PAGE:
12.The legislation presents significant challenges to UKSA in exercising the dual functions of production and regulation of statistics and does not give clarity to those roles. The Committee believes that combining regulation and production in a single organisation was misconceived since it placed a higher value on avoiding public disagreements than improving statistics for the public good. UKSA, set up as a non-ministerial department, does not have the independence, for example, of an independent regulator, such as a parliamentary body. There is a risk of direct interference from government departments and other stakeholders or indirect interference as they seek outcomes that favour themselves rather than the public good as defined by the Act. (Paragraph 73)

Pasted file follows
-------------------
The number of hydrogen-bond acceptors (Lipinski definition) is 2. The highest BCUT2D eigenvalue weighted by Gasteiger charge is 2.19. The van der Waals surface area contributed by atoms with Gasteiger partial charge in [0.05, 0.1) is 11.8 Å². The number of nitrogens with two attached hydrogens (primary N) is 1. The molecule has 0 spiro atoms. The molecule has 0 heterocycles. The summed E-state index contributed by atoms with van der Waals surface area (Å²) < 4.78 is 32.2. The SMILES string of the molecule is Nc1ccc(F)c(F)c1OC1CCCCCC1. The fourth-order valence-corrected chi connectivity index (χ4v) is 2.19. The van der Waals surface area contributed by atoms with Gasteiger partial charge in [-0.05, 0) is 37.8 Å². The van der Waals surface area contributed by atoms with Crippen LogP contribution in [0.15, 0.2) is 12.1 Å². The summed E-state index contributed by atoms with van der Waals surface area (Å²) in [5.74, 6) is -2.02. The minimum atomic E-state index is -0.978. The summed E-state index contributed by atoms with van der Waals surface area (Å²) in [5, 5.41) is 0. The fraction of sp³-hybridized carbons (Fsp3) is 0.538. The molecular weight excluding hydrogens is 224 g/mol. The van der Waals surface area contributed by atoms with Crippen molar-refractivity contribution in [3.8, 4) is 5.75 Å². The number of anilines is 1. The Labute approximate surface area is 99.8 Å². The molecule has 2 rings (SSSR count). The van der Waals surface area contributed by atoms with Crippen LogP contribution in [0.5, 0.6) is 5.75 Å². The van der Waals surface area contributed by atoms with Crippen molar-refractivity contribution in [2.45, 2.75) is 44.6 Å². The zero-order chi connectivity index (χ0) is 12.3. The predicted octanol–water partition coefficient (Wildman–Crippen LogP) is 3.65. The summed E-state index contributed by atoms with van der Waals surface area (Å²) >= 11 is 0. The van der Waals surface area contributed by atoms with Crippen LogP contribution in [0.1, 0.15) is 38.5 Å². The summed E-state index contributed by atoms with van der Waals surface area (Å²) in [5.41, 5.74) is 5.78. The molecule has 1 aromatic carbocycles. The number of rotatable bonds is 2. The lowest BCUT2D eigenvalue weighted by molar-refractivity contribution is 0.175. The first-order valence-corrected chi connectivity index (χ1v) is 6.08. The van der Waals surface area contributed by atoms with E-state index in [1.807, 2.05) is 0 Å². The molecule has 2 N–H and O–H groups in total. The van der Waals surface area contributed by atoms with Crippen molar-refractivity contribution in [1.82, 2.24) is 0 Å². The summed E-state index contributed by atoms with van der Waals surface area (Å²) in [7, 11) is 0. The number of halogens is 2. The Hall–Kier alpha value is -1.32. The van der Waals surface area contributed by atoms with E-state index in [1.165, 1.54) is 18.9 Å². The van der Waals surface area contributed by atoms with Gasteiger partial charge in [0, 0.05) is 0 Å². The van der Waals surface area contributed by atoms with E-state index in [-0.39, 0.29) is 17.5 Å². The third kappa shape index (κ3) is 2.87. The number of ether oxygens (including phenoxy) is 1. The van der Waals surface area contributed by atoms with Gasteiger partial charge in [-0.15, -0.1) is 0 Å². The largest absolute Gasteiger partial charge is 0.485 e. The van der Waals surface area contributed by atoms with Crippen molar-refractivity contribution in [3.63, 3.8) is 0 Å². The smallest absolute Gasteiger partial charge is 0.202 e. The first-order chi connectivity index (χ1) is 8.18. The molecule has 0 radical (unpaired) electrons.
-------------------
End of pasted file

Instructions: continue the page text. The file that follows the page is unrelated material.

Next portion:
13.The Committee believes that the dual role has created a conflict and recommends that the legislation should be changed to create a separate and independent Office for Statistics Regulation: guardian of government-produced numbers, reporting to Parliament, regulating a central statistical institute and the disaggregated producers of statistics across government. This would also provide the opportunity to tidy up other parts of the legislation and align UK law better with best international practice. (Paragraph 74)